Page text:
I have no clue what it would take to accomplish a pluggable storage engine, but I love this idea.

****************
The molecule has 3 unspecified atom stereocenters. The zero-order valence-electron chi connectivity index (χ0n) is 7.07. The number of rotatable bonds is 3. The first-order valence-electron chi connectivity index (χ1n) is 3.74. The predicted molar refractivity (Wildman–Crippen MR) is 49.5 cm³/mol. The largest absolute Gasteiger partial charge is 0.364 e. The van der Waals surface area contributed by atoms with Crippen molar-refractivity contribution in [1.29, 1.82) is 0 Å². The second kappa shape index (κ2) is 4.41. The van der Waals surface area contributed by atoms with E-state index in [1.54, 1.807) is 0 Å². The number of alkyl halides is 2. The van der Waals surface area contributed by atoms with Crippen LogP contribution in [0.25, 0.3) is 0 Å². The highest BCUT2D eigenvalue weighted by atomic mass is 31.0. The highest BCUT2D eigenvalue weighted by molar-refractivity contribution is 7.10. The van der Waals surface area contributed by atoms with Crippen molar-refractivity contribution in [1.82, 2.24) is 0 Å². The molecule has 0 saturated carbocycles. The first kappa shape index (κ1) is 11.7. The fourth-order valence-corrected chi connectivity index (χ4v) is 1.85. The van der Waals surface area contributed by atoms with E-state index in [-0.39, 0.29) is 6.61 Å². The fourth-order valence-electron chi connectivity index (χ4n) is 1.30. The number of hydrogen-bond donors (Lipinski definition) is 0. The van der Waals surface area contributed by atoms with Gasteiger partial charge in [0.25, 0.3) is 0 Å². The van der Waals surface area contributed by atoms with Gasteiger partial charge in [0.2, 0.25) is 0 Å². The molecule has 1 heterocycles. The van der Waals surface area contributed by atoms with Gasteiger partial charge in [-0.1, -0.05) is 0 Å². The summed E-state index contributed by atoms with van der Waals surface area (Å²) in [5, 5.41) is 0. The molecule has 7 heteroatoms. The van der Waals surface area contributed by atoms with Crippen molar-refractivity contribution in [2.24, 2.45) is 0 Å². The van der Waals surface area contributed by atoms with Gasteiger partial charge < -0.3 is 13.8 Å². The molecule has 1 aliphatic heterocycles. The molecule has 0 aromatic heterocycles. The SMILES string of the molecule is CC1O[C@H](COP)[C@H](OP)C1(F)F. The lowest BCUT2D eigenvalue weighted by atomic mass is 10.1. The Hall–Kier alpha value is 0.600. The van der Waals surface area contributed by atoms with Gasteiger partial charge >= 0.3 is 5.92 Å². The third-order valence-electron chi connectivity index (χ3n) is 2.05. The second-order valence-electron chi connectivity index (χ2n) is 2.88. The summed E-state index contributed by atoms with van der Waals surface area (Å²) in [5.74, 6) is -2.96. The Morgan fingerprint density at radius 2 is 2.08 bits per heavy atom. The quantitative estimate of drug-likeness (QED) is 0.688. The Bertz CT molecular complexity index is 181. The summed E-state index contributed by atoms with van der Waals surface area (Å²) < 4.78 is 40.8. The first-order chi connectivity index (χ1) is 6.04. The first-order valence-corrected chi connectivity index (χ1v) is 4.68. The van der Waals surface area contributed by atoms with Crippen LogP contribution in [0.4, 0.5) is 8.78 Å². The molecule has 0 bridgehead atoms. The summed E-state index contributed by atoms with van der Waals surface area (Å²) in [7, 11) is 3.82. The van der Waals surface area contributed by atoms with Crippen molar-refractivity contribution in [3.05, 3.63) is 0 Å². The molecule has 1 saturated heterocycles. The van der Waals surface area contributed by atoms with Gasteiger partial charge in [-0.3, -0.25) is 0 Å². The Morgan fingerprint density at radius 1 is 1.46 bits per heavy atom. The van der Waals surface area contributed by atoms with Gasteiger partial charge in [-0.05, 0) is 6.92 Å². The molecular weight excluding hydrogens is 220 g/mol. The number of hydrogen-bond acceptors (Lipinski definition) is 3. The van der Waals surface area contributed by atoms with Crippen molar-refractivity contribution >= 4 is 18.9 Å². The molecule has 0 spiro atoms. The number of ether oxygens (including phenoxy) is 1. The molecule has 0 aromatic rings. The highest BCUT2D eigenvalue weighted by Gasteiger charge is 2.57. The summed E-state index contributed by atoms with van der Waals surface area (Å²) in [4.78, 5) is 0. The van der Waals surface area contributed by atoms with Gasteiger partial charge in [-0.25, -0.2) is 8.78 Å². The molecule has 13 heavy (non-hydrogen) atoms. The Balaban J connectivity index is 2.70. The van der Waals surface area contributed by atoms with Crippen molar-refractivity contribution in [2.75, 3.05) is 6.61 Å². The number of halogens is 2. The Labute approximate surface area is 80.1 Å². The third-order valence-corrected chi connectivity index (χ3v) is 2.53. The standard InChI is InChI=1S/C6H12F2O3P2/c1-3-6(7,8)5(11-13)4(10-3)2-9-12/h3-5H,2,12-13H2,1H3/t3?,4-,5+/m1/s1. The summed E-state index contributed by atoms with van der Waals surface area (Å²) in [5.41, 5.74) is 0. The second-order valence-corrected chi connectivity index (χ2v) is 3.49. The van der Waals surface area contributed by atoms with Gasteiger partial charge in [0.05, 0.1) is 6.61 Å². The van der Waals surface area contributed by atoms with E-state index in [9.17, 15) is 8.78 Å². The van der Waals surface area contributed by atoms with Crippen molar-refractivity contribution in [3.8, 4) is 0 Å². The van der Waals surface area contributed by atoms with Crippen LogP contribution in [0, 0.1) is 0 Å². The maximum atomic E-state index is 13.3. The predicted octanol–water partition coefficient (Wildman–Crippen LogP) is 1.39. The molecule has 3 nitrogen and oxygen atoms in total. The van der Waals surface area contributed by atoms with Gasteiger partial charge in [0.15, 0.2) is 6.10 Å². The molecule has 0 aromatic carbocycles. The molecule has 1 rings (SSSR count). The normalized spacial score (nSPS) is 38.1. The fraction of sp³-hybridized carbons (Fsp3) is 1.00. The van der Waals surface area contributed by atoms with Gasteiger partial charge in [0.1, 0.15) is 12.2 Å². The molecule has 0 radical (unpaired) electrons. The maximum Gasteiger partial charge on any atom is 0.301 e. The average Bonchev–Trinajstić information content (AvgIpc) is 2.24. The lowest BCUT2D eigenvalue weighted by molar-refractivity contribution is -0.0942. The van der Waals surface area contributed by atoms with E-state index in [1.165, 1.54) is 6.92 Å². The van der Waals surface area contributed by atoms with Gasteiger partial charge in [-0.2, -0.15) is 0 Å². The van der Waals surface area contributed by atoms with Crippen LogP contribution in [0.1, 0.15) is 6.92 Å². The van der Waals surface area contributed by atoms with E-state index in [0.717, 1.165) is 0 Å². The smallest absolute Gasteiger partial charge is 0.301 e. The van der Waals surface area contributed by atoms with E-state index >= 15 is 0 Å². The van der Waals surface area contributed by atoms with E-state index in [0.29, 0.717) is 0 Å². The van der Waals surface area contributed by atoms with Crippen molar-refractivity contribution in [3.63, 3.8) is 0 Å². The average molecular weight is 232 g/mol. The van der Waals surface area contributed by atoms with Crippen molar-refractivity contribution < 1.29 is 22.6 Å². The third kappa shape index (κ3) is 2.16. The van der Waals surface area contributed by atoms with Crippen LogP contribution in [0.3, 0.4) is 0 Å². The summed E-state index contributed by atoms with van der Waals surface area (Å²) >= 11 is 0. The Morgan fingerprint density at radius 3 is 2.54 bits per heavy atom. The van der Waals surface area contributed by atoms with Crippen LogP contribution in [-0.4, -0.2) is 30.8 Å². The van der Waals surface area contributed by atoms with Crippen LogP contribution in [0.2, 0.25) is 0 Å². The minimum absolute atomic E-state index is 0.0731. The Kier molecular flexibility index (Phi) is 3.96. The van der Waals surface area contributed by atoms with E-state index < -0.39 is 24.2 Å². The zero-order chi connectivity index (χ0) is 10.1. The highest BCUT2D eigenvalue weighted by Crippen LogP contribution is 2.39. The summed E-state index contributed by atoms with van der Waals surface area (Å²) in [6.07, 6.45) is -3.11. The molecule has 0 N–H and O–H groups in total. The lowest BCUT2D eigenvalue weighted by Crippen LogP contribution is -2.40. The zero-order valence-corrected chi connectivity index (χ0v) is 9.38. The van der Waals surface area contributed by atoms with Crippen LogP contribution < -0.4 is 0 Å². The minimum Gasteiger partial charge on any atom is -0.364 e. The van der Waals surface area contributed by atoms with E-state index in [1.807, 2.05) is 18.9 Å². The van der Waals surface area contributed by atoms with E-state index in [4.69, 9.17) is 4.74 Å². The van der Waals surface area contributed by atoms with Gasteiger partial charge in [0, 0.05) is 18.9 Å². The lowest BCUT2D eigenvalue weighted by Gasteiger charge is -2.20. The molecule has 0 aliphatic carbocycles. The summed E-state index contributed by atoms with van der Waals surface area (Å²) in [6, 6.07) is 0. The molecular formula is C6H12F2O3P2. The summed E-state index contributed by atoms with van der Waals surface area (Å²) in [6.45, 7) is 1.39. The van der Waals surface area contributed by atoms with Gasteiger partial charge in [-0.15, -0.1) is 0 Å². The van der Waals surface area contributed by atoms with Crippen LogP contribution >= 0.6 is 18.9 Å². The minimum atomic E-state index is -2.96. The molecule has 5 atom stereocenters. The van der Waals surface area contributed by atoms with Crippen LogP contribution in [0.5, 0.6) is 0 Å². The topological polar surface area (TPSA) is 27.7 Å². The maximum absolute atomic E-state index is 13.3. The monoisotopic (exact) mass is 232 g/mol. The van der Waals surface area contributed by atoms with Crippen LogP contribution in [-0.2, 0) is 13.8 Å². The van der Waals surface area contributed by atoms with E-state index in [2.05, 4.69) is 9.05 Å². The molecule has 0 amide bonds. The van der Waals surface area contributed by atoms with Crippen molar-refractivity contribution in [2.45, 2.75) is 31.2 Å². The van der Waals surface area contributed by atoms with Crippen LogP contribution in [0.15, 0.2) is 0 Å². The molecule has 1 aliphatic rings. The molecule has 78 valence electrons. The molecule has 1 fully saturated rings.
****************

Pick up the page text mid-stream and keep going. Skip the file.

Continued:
Obviously the devil is in the details, & a simple K/V is very different from supporting partitions, collections, etc, but this is very cool & seems crazy not to explore further. Will you be open sourcing this work? Jon > On Apr 19, 2017, at 9:21 AM, Dikang Gu <dikan...@gmail.com> wrote: > > Hi Cassandra developers, > > This is Dikang from Instagram, I'd like to share you some experiment > results we did recently, to use RocksDB as Cassandra's storage engine. In > the experiment, I built a prototype to integrate Cassandra 3.0.12 and > RocksDB on single column (key-value) use case, shadowed one of our > production use case, and saw about 4-6X P99 read latency drop during peak > time, compared to 3.0.12. Also, the P99 latency became more predictable as > well. > > Here is detailed note with more metrics: > > https://docs.google.com/document/d/1Ztqcu8Jzh4USKoWBgDJQw82DBurQm > sV-PmfiJYvu_Dc/edit?usp=sharing > > Please take a look and let me know your thoughts. I think the biggest > latency win comes from we get rid of most Java garbages created by current > read/write path and compactions, which reduces the JVM overhead and makes > the latency to be more predictable. > > We are very excited about the potential performance gain. As the next step, > I propose to make the Cassandra storage engine to be pluggable (like Mysql > and MongoDB), and we are very interested in providing RocksDB as one > storage option with more predictable performance, together with community. > > Thanks. > > -- > Dikang